While We Wait for the Big Things Let’s do a Bunch of Little Things

I’ve continued to grieve the complex race issues we’ve seen played out over the last month here in the US. I don’t understand it. It hurts to hear more news of more injustice: black men shot dead, white police officers shot dead.  If I’m completely honest I’ve felt guilty for being white and I’ve felt relief for being white and then horridly ashamed for both of those feelings.

We need things to change. Systemic things. Big things. These are adaptive challenges and it’s going to take time for healing to happen. It’s also going to take proactive leadership, clear cross-community communication, reflective therapy for individuals and communities to work through their trauma. Quite likely it will require a complete overhaul of the justice system. But I think there are Little Things we can do while we advocate for the Bigger Things.

Last Sunday I drove my friend, Cindy, to the airport in Kansas City. On the way we stopped for supper at a Chipotle restaurant. There were no tables left so we saddled up to the bar table that butted up against the window. Right outside the window an extended hispanic family enjoyed their burritos. Babies were giggling, grandmas were smiling, mothers were wiping hands and fingers and faces, the men were eating. Next to us, to the right, sat two white police officers. To our left sat a middle aged black couple.

Cindy and I were midway through an intense dialogue. We didn’t miss a beat even as we settled into our high rise seats. We have deep hearts and deep connections and our conversation reflected that. Suddenly out of the corner of my eye I saw something. I put my hand on Cindy’s arm, as if pushing pause, to watch something unfold. The two police officers were finished their meal. On their way out of the restaurant the black couple stopped them. The man got off his stool and extended his hand to the policemen and I overheard him say, “We just wanted to thank you for your service.” The policemen were humbled and pleased and grateful. With emotion they thanked the couple for their gratitude.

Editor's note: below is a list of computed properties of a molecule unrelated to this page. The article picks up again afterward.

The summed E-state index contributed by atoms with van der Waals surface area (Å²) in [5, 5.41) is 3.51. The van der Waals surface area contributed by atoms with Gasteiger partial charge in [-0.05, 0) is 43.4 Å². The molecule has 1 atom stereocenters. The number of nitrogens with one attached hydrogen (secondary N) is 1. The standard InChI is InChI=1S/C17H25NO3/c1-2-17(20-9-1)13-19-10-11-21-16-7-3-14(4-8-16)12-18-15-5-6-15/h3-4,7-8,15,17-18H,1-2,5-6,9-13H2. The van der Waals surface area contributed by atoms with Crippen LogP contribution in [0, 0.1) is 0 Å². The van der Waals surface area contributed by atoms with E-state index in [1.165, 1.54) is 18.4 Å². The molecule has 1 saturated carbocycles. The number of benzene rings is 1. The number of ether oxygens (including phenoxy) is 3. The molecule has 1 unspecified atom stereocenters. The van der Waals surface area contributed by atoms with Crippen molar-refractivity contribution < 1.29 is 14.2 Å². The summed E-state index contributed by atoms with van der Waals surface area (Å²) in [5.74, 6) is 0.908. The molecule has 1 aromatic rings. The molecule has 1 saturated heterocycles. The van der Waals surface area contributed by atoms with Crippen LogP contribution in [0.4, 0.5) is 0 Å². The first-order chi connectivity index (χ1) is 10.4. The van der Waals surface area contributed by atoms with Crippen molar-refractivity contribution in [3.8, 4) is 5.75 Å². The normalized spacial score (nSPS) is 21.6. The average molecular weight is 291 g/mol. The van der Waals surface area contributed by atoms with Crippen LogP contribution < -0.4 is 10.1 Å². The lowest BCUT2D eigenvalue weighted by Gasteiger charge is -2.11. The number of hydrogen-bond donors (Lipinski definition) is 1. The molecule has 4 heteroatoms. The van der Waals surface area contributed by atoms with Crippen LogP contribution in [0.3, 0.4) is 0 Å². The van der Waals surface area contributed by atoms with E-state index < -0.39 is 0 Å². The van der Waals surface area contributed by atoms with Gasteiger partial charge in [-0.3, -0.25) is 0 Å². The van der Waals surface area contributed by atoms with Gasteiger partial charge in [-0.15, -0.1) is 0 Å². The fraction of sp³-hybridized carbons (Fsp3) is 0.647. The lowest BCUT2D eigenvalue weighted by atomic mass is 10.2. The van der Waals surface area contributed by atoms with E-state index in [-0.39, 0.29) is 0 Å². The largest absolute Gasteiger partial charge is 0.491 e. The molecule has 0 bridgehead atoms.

It was a little moment but it was profound. The couple were intentional. They stopped eating, they turned, they made eye contact, the man stood and the couple  extended their hands across a community divide, across a racially tense space to speak grace and thanks.

I haven’t been able to shake it. It might have seemed like a Little Thing but given the spot we’re all in here in the United States it struck me it really was a very Big Thing.

I’m certain many of us are engaging in the Little Things with very little fanfare. Last week two of my friends had coffee: one black, one white. At the end of their visit the black friend looked the white friend in the eyes and said thank you. She wanted her to know she appreciated their friendship, she was thankful the white friend hadn’t stayed away, she hadn’t avoided her. Yesterday it was 106 degrees out. I offered our black postman a glass of ice water. He declined. I insisted. He said no thank you but he also said, “It really is the thought that counts. No one has ever offered me anything before. Thank you so much.”

Those are also very Little Things. But while we work toward (and work we must) the Big Things I think it might serve us well to do as many Little Things as we can. Maybe then….maybe then under God’s kind care…we’ll experience the beginnings of healing in this great land.



3 thoughts on “While We Wait for the Big Things Let’s do a Bunch of Little Things

  1. Reading this I was reminded of a quote attributed to Mother Theresa which goes (more or less) — we can do no great things, only small things with great love.
    Thanks Robynn for a thoughtful post.


  2. All the little things are what make the big things. In C. S. Lewis’s final volume of his space trilogy, That Hideous Strength, he has a little community of common folks banding together to help each other, grow vegetables, and stand for truth. They don’t lead a political party, they don’t have wealth or social standing, they just believe and pray and do their humble work, and then watch God do amazing things at just the right moment to save their world. I have been thinking about that book more and more in recent months, Lewis seems almost prophetic in it!


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